The media started to pay a great deal of attention to technology and real estate industry layoffs this summer. Arising from that flurry of interest was speculation that slower hiring and limited projections for new growth may be bellwether indicators for the market.
Despite the layoff buzz, a widespread whiplash effect on hiring remains uncertain. Up until recently, there's been little evidence that other industries will take the same turn, and any staff reductions seem to be isolated to those that experienced a boom period during the pandemic. However, new earnings expectations have shifted dramatically, which will likely have an impact on both hiring and wage levels. It's also worth noting that some may be entering a period of right-sizing. Overall, predictions from earlier in the year show that nearly 3 in 5 (57%) anticipate headcount growth through 2023, while less than 1 in 10 (7%) anticipate a decline.1
There could be a slowdown in worker reshuffling and turnover if employers eliminate job openings or temper their staffing expectations and accept a smaller workforce footprint. Currently, taking a closer look at alternative populations, like recent retirees and candidates with unusual resume gaps or a criminal record, can expand opportunities to stabilize hiring needs.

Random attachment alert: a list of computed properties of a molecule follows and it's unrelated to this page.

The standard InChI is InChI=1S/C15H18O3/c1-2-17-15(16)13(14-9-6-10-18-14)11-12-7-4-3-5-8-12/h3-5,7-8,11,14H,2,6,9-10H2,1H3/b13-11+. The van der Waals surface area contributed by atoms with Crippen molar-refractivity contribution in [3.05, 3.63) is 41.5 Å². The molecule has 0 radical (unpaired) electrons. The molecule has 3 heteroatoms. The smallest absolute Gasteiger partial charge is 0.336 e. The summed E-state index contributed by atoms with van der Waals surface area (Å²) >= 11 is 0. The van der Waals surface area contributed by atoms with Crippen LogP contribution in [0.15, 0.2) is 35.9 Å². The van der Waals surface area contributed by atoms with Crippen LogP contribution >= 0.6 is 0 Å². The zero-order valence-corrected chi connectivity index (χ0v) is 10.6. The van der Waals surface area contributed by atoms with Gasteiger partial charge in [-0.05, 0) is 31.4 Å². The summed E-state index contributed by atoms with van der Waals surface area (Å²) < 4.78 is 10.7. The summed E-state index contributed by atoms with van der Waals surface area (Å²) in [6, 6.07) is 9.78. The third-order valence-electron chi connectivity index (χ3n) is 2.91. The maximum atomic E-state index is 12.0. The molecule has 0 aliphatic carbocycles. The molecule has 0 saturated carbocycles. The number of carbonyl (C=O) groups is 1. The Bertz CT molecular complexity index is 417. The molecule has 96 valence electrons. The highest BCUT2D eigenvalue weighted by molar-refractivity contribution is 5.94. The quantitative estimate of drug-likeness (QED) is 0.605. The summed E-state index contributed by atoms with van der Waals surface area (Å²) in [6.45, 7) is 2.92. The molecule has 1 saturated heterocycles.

As employers rethink how to acquire the employee skills and competencies they need, the idea of cultivating homegrown talent is capturing attention. Some are reevaluating hiring criteria, including degrees and certifications, to determine if designated qualifications are consistently linked to successful outcomes. Others are adjusting expectations and using coaching to rapidly develop and fast-track individuals when it's not possible to hire talent with the necessary experience. However, slowing wage compression, rectifying wage inversion and increasing pay transparency currently present the most promising opportunities to stabilize and optimize the workforce.
The impact of a dynamic labor market and compensation pressures
Upward pressure on wages has generally continued as competition for talent compels employers to pay more. Adjusting base salary is the most common approach to addressing attraction and retention concerns, but for many, rising demands for higher compensation risk exceeding the supply.
Base salary enhancements were offered by 78% of employers to attract and retain talent in 2022, up 6 points from the year before.1 Many of these efforts appear to be succeeding, at least for attraction. A survey conducted during the first quarter of the year found that low pay was one of the topmost reasons why employees quit their jobs (59%), second only to a toxic company culture (62%).2
When the focus on new talent acquisition becomes all consuming, the need to address the salaries of current employees may be neglected. This imbalance needs to be rectified because wage compression occurs if the market rate for new hires exceeds the pace of salary increases. Similarities between the salaries of new employees and those who are long tenured or have more responsibilities often introduce organizational issues and legal complications.